Second, we argue that crony capitalism is not a binary condition; rather, it exists along a continuum. Some private-public sector relationships, like some tax subsidies, are legitimate policy choices that can, under the right conditions, successfully grow the economy. Others, like predatory lending practices, clearly benefit only a small section of society while spreading significant economic costs to the general public. Still others, like pay-to-play scandals, are illegal and corrupt, and have tremendous short and long- term economic costs on the state.
To combat crony capitalism, we recommend three actions:
Require Greater Disclosure. A prerequisite for holding public officials accountable is providing full and free access to relevant information. In the case of crony capitalism, this means full disclosure of campaign contributions and lobbying activity. Disclosure empowers public oversight and accountability in the government decision-making process. The state should (a) require donors to disclose their employers; (b) require lobbyists to disclose the bills and issues on behalf of which they lobby; (c) amend the Campaign Reporting Act of New Mexico to compel public disclosure of all possible information about the campaign spending of political action committees (PACs) and other non-candidate campaign participants without crossing the constitutional boundaries established by the court; and (d) improve online access to campaign finance and lobbying information.
Establish an Ethics Commission. Ethics commissions have long been believed to be an important tool in curbing abuses in government (see Smith 2003). Currently, New Mexico is one of only eight states that does not have an ethics commission. We believe establishing such a commission would have a positive effect on confidence in the New Mexican political system.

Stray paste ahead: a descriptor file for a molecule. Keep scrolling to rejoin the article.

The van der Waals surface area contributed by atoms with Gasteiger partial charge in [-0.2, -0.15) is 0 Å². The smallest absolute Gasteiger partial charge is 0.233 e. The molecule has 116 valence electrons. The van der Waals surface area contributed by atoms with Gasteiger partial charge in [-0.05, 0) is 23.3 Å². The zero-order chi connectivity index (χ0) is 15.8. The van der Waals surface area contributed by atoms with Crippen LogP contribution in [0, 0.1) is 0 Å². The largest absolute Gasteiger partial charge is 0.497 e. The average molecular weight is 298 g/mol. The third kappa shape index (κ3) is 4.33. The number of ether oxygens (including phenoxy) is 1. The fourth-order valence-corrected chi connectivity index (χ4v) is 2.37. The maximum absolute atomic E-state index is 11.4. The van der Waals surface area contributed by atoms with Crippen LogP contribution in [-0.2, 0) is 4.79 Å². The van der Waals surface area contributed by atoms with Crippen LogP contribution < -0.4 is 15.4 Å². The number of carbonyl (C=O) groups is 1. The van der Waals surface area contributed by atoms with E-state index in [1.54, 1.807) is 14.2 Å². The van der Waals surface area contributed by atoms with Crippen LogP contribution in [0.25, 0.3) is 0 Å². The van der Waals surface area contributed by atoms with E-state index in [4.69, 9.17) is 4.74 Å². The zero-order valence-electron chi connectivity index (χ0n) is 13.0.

Conduct Regular and Rigorous Evaluations of Tax Subsidy Programs. New Mexico issued 860 subsidies between 2011 and 2013 for a total of $262,699,040. New Mexico should follow the lead of other states such as Alaska, Florida, Indiana, Louisiana, and Maryland and charge an appropriate committee or agency with conducting a regular and rigorous evaluation of all existing programs. The programs need to be studied often enough to provide policymakers with up-to-date information, while allowed the time to produce thorough, detailed studies.
Finally, and most important, is our belief that high public corruption and cronyism is a key reason for New Mexico’s lackluster economic growth (ranked by Business Insider as 49 out of 50).1 This belief is grounded in the well-established evidence from international- and state-level research discussed below. The lesson is clear: if New Mexico is to ever recapture the economic vitality it experienced as a key terminal along the Santa Fe Trail, Camino Real and, later, Route 66, it must root out cronyism and corruption in its state government.